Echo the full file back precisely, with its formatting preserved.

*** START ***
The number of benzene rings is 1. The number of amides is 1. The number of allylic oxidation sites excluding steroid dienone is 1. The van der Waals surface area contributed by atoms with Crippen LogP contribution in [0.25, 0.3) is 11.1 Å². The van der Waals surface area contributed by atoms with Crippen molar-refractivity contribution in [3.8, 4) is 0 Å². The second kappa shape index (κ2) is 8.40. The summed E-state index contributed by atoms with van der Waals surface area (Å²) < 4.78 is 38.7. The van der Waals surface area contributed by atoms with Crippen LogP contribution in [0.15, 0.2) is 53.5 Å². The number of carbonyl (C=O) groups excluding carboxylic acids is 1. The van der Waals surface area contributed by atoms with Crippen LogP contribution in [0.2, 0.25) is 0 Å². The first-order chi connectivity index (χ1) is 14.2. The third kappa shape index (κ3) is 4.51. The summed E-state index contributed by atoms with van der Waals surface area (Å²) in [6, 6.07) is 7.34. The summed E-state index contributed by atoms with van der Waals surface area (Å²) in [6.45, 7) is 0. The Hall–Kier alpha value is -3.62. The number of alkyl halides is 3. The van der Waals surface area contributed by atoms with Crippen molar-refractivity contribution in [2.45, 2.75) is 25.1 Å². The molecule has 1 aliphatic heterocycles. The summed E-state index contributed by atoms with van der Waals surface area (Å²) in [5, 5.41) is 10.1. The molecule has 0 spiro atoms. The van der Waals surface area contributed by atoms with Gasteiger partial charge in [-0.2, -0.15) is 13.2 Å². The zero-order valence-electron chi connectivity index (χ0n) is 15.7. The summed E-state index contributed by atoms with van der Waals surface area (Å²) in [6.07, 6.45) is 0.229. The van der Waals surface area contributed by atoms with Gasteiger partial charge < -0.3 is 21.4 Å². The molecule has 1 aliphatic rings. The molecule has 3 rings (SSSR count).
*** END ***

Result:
The number of benzene rings is 1. The number of amides is 1. The number of allylic oxidation sites excluding steroid dienone is 1. The van der Waals surface area contributed by atoms with Crippen LogP contribution in [0.25, 0.3) is 11.1 Å². The van der Waals surface area contributed by atoms with Crippen molar-refractivity contribution in [3.8, 4) is 0 Å². The second kappa shape index (κ2) is 8.40. The summed E-state index contributed by atoms with van der Waals surface area (Å²) < 4.78 is 38.7. The van der Waals surface area contributed by atoms with Crippen LogP contribution in [0.15, 0.2) is 53.5 Å². The number of carbonyl (C=O) groups excluding carboxylic acids is 1. The van der Waals surface area contributed by atoms with Crippen LogP contribution in [0.2, 0.25) is 0 Å². The first-order chi connectivity index (χ1) is 14.2. The third kappa shape index (κ3) is 4.51. The summed E-state index contributed by atoms with van der Waals surface area (Å²) in [6, 6.07) is 7.34. The summed E-state index contributed by atoms with van der Waals surface area (Å²) in [6.45, 7) is 0. The Hall–Kier alpha value is -3.62. The number of alkyl halides is 3. The van der Waals surface area contributed by atoms with Crippen molar-refractivity contribution in [2.45, 2.75) is 25.1 Å². The molecule has 1 aliphatic heterocycles. The summed E-state index contributed by atoms with van der Waals surface area (Å²) in [5, 5.41) is 10.1. The molecule has 0 spiro atoms. The van der Waals surface area contributed by atoms with Gasteiger partial charge in [-0.2, -0.15) is 13.2 Å². The zero-order valence-electron chi connectivity index (χ0n) is 15.7. The summed E-state index contributed by atoms with van der Waals surface area (Å²) in [6.07, 6.45) is 0.229. The van der Waals surface area contributed by atoms with Gasteiger partial charge < -0.3 is 21.4 Å². The molecule has 1 aliphatic rings. The molecule has 3 rings (SSSR count).